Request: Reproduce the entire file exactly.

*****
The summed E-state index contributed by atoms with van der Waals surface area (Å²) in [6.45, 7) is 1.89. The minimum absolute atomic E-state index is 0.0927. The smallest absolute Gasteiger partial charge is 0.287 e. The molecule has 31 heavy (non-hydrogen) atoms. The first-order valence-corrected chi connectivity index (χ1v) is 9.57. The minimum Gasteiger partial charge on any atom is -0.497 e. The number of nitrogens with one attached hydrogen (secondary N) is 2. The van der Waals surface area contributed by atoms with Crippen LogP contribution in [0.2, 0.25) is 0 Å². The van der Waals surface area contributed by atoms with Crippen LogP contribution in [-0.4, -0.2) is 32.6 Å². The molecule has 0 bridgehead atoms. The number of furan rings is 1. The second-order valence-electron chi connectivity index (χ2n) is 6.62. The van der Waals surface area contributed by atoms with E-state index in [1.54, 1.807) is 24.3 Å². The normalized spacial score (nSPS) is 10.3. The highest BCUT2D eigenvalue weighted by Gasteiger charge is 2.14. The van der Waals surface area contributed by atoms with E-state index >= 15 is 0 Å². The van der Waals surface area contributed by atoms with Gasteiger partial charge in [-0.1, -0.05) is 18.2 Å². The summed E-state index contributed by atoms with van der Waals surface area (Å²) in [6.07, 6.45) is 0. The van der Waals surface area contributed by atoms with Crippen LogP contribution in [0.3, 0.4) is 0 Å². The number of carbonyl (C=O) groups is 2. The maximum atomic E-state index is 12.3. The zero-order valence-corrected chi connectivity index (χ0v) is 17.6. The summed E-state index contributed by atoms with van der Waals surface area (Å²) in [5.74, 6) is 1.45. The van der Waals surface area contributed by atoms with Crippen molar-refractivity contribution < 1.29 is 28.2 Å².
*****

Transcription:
The summed E-state index contributed by atoms with van der Waals surface area (Å²) in [6.45, 7) is 1.89. The minimum absolute atomic E-state index is 0.0927. The smallest absolute Gasteiger partial charge is 0.287 e. The molecule has 31 heavy (non-hydrogen) atoms. The first-order valence-corrected chi connectivity index (χ1v) is 9.57. The minimum Gasteiger partial charge on any atom is -0.497 e. The number of nitrogens with one attached hydrogen (secondary N) is 2. The van der Waals surface area contributed by atoms with Crippen LogP contribution in [0.2, 0.25) is 0 Å². The van der Waals surface area contributed by atoms with Crippen LogP contribution in [-0.4, -0.2) is 32.6 Å². The molecule has 0 bridgehead atoms. The number of furan rings is 1. The second-order valence-electron chi connectivity index (χ2n) is 6.62. The van der Waals surface area contributed by atoms with E-state index in [1.54, 1.807) is 24.3 Å². The normalized spacial score (nSPS) is 10.3. The highest BCUT2D eigenvalue weighted by Gasteiger charge is 2.14. The van der Waals surface area contributed by atoms with E-state index >= 15 is 0 Å². The van der Waals surface area contributed by atoms with Gasteiger partial charge in [-0.1, -0.05) is 18.2 Å². The summed E-state index contributed by atoms with van der Waals surface area (Å²) in [6.07, 6.45) is 0. The van der Waals surface area contributed by atoms with Crippen LogP contribution in [0.3, 0.4) is 0 Å². The number of carbonyl (C=O) groups is 2. The maximum atomic E-state index is 12.3. The zero-order valence-corrected chi connectivity index (χ0v) is 17.6. The summed E-state index contributed by atoms with van der Waals surface area (Å²) in [5.74, 6) is 1.45. The van der Waals surface area contributed by atoms with Crippen molar-refractivity contribution < 1.29 is 28.2 Å².